Virgin comes out winning from Qantas’ tanking reputation: YouGov BrandIndex

Adelaide, Australia - March 21, 2016: Planes from domestic air industry competitors and rivals Qantas and Virgin, coming and going from Adelaide airport.
Edited by Travel Weekly


    Qantas’ brand health has taken an unprecedented dive after the airline allegedly sold tickets for thousands of flights that had already been cancelled.

    Data from YouGov BrandIndex revealed that Virgin Australia emerged as the main beneficiary of Qantas Airways’ ongoing crisis.

    On September 6, Alan Joyce stepped down as CEO of Qantas Airways two months ahead of schedule, handing over leadership of the Australian flag carrier to former CFO Vanessa Hudson. His abrupt departure came days after the airline faced legal action from the Australian Competition and Consumer Commission (ACCC), for allegedly selling tickets for thousands of flights that had already been cancelled over a three-month period in 2022.

    Barely a week after the leadership change, the High Court of Australia unanimously ruled that Qantas broke industrial law by illegally firing 1,700 ground staff at 10 Australian airports in 2020, upholding an earlier federal court ruling which the airline had appealed against.

    Following this tumultuous string of high-profile lawsuits, how has Qantas’ brand health been impacted?

    Latest data from YouGov BrandIndex shows that consumer sentiment towards “The Flying Kangaroo” has soured sharply as news of its alleged misconduct spreads far and wide.

    Qantas’ Buzz score (which measures whether consumers have heard more positive or negative things about a brand in the past two weeks) hovered around 10 points for most of July, but dipped to 7.7 on August 21 when it was served a class-action lawsuit for allegedly withholding refunds on cancelled flights, then dropped to 3.1 on August 31 when the ACCC started legal proceedings.

    By the time Joyce stepped down on September 6, Qantas’ Buzz score had entered negative territory at -1.9 – which meant more consumers heard something negative than positive about the brand over the past two weeks – before plummeting to -7.2 by September 14, a day after Australia’s top court ruled that the carrier illegally fired 1,700 ground staff during the pandemic.

    Consumer impression towards Qantas took a similar nosedive. Between the class-action lawsuit on August 21 and Joyce’s early exit on September 6, the airline’s Impression score lost 10 points – declining from 26.9 to 16.9 – before falling to 8.3 the day after the High Court ruling, on September 14.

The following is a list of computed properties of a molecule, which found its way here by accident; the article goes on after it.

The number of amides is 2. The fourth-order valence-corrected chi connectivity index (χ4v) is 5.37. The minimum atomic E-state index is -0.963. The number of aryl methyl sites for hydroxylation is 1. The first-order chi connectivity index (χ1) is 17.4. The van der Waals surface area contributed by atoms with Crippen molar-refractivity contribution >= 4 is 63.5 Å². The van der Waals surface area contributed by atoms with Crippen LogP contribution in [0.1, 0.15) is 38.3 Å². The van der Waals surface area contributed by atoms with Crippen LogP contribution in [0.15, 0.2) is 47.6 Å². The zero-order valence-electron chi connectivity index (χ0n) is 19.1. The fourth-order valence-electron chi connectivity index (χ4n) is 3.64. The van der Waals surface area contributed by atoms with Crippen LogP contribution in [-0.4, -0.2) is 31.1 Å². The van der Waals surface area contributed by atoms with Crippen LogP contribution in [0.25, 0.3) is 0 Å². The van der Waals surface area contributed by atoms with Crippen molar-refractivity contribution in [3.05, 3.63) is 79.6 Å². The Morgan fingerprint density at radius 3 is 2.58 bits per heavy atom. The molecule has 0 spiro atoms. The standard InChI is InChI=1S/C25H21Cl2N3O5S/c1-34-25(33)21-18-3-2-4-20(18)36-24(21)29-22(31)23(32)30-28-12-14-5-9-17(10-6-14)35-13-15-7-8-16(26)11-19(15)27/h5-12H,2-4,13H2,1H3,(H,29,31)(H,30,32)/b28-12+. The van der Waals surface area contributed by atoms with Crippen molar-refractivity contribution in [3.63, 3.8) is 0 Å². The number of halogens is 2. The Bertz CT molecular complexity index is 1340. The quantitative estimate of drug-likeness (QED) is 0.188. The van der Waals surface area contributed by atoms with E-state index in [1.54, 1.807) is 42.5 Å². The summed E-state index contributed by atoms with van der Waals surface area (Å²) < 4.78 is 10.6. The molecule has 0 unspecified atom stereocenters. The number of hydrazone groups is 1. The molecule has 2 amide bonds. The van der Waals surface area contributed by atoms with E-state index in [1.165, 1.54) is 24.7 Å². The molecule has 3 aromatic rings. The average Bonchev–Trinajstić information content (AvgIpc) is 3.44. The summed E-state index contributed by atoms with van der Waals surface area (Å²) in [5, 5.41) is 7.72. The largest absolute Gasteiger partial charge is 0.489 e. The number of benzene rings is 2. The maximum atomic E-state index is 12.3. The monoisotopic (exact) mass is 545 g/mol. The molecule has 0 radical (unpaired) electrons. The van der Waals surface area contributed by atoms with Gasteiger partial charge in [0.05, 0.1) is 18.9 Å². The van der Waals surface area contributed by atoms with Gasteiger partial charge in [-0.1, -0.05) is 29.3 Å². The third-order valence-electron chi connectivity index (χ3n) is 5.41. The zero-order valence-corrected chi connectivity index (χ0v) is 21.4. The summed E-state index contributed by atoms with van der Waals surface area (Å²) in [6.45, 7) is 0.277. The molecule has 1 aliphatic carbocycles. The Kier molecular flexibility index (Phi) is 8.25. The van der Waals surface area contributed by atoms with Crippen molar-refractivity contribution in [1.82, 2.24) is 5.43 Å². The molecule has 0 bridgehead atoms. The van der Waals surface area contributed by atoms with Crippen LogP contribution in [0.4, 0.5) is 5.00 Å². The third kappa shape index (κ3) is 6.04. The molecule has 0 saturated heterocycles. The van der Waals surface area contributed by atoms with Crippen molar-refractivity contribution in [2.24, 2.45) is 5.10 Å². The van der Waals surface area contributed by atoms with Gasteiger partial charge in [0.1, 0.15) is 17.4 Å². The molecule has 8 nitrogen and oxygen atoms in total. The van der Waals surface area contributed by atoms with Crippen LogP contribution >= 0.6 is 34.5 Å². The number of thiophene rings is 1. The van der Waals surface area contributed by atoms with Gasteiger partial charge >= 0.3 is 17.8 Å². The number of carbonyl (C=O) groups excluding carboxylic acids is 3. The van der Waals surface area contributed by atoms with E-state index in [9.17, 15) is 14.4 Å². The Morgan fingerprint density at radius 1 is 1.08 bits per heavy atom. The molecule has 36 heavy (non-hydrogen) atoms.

Meanwhile, the flag carrier’s Index score (an overall measure of brand health calculated as an average of Impression, Quality, Value, Reputation, Satisfaction, Recommendation scores) more than halved over the same period: tumbling from 21.5 on August 21 to 10.2 by September 14.

    Data from YouGov BrandIndex also reveals that Virgin Australia has emerged as the main beneficiary of Qantas Airways’ ongoing crisis. Virgin’s Index score, which was neck to neck with Qantas in early August, has started on an upward trend since late August – as Qantas’ Index score moved in the opposite direction.
    Between Qantas’s class-action lawsuit on August 21 and its change of CEO on September 6, Virgin’s Index score rose from 25.1 to 27.6 points – before climbing to 28.8 by September 14, after Australia’s top court ruled Qantas has illegally fired ground staff during the pandemic.

    During this period, Virgin also launched a baggage tracking tool covering more than two-thirds of its domestic network in Australia, and a self-service flight rebooking tool for business passengers whose flights have been disrupted.

    Qantas’ smaller rival Bonza Aviation also recorded slight gains in consumer sentiment over the same period. The low-cost carrier saw its Index score increase from 3.1 on August 21 to 4.7 by September 14, although this remains more than five points lower than Qantas.

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